Monday, October 22, 2012

Intentions & reality & quilt shops

Yeah, so, after all of the back-n-forthing over the Jacob's Ladder entry, I ultimately decided to drop that contest from my calendar in favor of other competitions scheduled farther 'out there' in the future. That decision would allow me enough time to plan, begin, and completely execute a quilt to enter - without needless rushing, agitation, pressure, and driving myself completely mad in the process!

Saves my kids' sanity (and the cats), too. ;)

Visited four more quilt shops in the immediate (depending upon your definition) area about two weeks ago. The locales literally drew a circumference around my town, but only two of them are worth the drive.

*Maybe "surrounding area" would be more appropriate.* 

Anyhow - Jean came down to visit after a day of x-ray schoolin', and we decided to shop hop the area, since there were enough in the (somewhat) immediate vicinity to hit before closing time.  We took off first, heading north to Ortonville, for a visit to Mabelena, and it was a delightful surprise for each of us. 

The store is a fairly large space (an old, converted PO) packed with a nice assortment of calico's and modern prints, and some repros from the '30s/'40s and Civil War era.  Not a lot of the latter, but if you're into that sort of colorization...there you go.  The layout and utilization of the space could be better, but overall, it was bright and inviting.  Lots more patterns and kits where there should be material, but overall, not a bad little shop in the middle of the sticks - and close enough to home for me if I ever get a 'jones' for something out of the realm of JAF (which is often).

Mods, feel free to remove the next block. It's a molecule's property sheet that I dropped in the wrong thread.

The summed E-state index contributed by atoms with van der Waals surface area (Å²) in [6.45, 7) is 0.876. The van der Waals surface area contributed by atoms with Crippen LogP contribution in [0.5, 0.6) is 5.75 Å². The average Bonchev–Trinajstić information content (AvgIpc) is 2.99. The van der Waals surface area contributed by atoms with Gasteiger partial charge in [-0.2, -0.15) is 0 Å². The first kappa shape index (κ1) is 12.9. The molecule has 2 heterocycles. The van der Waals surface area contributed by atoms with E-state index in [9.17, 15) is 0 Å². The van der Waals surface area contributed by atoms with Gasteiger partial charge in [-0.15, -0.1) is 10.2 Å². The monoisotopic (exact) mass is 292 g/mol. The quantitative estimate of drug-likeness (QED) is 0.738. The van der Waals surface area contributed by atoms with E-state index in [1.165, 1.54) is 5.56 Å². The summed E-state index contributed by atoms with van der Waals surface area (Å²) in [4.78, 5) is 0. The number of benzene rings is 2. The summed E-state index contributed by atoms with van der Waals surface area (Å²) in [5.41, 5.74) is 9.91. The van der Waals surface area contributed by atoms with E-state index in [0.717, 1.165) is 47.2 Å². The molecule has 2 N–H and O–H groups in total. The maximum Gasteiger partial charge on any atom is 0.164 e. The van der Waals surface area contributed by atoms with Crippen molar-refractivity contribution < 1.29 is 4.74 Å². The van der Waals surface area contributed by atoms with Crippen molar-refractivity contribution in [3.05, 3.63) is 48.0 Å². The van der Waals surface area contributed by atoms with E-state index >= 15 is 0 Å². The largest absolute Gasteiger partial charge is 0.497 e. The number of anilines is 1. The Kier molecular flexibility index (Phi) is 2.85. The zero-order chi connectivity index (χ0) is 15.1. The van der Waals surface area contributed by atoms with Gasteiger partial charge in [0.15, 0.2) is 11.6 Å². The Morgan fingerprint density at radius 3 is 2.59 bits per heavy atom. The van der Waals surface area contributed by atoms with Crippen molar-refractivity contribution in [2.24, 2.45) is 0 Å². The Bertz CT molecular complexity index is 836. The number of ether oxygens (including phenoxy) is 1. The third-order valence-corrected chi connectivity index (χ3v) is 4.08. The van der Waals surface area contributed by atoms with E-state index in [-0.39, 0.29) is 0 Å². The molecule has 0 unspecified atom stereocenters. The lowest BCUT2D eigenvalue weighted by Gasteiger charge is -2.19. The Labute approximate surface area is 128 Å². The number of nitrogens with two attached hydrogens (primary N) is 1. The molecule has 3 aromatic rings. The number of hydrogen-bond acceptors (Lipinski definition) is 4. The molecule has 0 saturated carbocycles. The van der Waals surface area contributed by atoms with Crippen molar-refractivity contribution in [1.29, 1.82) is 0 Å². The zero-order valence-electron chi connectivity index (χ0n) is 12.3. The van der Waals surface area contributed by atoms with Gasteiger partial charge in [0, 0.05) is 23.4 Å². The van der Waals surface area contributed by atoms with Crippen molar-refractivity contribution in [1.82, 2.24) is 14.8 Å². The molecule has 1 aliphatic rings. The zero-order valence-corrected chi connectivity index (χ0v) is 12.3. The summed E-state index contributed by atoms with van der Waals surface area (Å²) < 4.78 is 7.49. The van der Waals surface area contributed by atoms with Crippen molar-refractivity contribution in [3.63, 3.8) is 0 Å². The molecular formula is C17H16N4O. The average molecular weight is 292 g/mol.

Jean called it "kitschy" with the wealth of non-quilting stuff hanging about and displayed on racks and across tables, I simply prefer a quilt shop to be a QUILT shop.  No dolls. No bags. No aprons or pinafores or pillowcase kits.  That stuff delves into crafting in my mind, and quilting is an ART FORM!

They also don't have a frequent-customer-type card or tracking system for discounts, but perhaps this will come over time.

From Ortonville we drove due west to Fenton, to the Quilters Garden (that's right, no apostrophe); a store I've visited on ocassion but never blogged about.

From the moment you walk through the door, their deep space is lined on one wall with a near-overwhelming selection of batiks.  Lately I have found a use for these beautiful fabrics as blenders and binding sources - and just plain works of art and color - so I have fun ogling and dreaming there! 

Not a tremendously overstocked store (for its size), but a nice selection of fabrics usually found online (without the added cost of shipping), and some stuff not seen elsewhere in the local quilt shop community.  Florals, chintzy types, tone-on-tones, mods and calicos, plus a delightful selection of clouds and blue sky materials all live here in Fenton, so take the drive and reward yourself.  Oh, and don't forget to look down around your knees.

"Why?", I hear you asking.

Well, because they have this really cool basket full of EOB and scrap pieces, loaded (stuffed, really) into bags that you can buy for $5 to $10 dollars (a few are less than $5)!  I have found a good number of stash-building baggies that were so worth my time to investigate and paw through (the basket, that is; the baggies are sealed).